Populism

I have been trying to explain a number of political ideologies, and their implications for Malawi. We have

  • Conservatism: conserve (keep) what is there, or change only very slowly.
  • Liberalism: liberty from state intervention
  • Socialism: the state redistributes power, knowledge and wealth, so equal opportunities are realized for everyone.

These major directions have dominated western politics since the industrial revolution from the late 18th century. But there is an interesting political phenomenon that keeps popping up, that is not so much a political ideology as a political style. The style influences the type of politics that can be populist, but it can be anywhere on the political scale of left-right (or socialist vs either conservative or liberal).

Populism means (from the same root as population) appealing to the people, and in this case the people is taken as meaning the “common person”. This means political ideas are explained in simple terms, often very simplified, and often so simplified that they do not work when implemented. Populist movements usually do not have long staying power: the simplicity of the ideas and style usually attract people with simple minds who may lack the skills to run the organization well enough for it to stay around.

In the current political climate of the world, populism is usually right wing (which means conservative in American terms). A recent example of a short lived American right wing populist movement was the Tea Party. It had simple economic ideas: small government, so abandon welfare policies, cultural policies, state subsidized health care and education. Enigmatically they did not oppose agricultural subsidies (maybe because of the farmers in their constituency). At the moment Donald Trump is the leading populist in American politics.

In South Africa, left wing populism is practiced by the Economic Freedom Fighters (EFF) under charismatic leadership of Julius Malema. He holds on to the 1955 Freedom Charter, which advocates for economic transformation so the poor get their rightful share of national wealth. Unfortunately Malema in actual practice is as corrupt as the elites he fights against, and in his home province of Limpopo there is very little development as a consequence of the corruption.

In Europe the current wave of populism is mostly anti immigration (which gives it racist, and xenophobic undertones). There are successful populist parties in Belgium (the Flemish Interest is even tribalist in that it wants to split up the country!), France (National Front), Denmark (Danish People’s Party), Netherlands (Freedom Party), Norway (Progress Party), Sweden (Sweden Democrats) and others. They have in common that their constituency is mostly white, lowly educated, indigenous, low income and more male than female. Many of these parties have connections with Fascist and strongly racist (xenophobic) organizations, but the successful ones keep a distance from these organizations.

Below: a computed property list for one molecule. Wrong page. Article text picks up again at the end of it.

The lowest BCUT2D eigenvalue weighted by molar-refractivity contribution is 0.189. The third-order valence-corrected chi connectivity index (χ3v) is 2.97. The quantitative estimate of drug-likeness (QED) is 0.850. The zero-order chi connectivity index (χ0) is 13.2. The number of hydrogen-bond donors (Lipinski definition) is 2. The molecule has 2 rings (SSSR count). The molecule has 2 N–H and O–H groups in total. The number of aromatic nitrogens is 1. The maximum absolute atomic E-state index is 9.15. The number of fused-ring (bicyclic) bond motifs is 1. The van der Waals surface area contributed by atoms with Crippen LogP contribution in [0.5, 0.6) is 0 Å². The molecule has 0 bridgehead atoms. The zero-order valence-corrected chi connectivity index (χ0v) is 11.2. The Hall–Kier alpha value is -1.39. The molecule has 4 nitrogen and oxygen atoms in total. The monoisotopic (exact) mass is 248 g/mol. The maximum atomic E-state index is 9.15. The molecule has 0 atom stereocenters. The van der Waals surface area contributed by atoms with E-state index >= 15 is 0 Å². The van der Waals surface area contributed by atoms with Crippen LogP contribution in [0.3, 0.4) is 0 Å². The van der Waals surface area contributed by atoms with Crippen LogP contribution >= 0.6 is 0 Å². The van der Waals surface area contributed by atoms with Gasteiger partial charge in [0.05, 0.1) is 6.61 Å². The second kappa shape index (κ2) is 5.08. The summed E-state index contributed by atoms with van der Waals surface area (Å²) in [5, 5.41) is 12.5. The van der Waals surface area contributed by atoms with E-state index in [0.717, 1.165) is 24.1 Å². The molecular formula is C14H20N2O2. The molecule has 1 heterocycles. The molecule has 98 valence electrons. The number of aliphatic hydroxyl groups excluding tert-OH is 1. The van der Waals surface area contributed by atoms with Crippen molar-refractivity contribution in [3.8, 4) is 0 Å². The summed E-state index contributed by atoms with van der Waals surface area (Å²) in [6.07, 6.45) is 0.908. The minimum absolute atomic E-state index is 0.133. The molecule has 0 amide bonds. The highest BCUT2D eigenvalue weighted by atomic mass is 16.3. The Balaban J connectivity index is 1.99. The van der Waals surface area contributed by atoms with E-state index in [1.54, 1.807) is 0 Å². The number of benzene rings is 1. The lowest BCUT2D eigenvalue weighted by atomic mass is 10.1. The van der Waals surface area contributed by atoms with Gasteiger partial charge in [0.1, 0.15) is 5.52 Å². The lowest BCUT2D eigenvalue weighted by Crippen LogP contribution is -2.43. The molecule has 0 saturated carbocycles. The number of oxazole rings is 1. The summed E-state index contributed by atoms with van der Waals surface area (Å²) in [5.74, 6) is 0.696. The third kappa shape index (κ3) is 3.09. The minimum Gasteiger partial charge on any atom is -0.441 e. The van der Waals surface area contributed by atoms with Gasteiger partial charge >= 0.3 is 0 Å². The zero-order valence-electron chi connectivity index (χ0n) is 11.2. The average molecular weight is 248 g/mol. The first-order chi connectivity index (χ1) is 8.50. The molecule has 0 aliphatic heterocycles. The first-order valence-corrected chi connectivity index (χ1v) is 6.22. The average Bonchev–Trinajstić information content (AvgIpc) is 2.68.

Usually European populist parties promote:

  • Anti elitism: the current ruling class is elitist (highly educated and high income) and does not represent the interests of the “common people”
  • Anti immigration (they are xenophobic): immigrants are seen as an economic burden and a threat to local culture
  • Nationalism: anti European Union, closing borders for foreign influences be it people, goods or culture
  • Charismatic leadership: strange is that the movements are anti elitism but internally not democratic themselves, but they all have a top down structure. (see how Trump ignores the democratic party structures of the Republican Party, and if he is not endorsed by the Party he will run independently)

If we look at Malawi, we see some of the hallmarks of populism being strong:

  • nationalism (here usually called patriotism, for instance President Mutharika recently: Mutharika)
  • undemocratic internal party structures
  • Anti immigration is not that strongly represented in the discourse, but it does pop up sometimes when a number of illegal aliens is rounded up, or when a foreigner (often of Asian descent) is suspected of a crime.

Interestingly, we do not find much of the anti elitism in the discourse. Even though the media are often strongly critical of the government policies, there is no sense of anti ruling class sentiment. The distance in power, income and education between the large majority of the population (with 85% small holder farmers) and the ruling class is very long in Malawi. But we find no systematic criticism of the whole ruling class as the way it functions. We see some analysis by political scientists and commentators about cronyism, clientele politics, corruption and more, but we see no populist sentiment organizing against the political (and economic) class. See how the leader of the opposition, the honorable Reverend Lazarus Chakwera, accepted a brand new luxury vehicle against a general government ban on buying vehicles as a means of austerity.

Maybe an idea for a political success: a populist movement that goes against the current ruling elite, and represents the people, with simply worded policies, preferably lead by a person from the common people?

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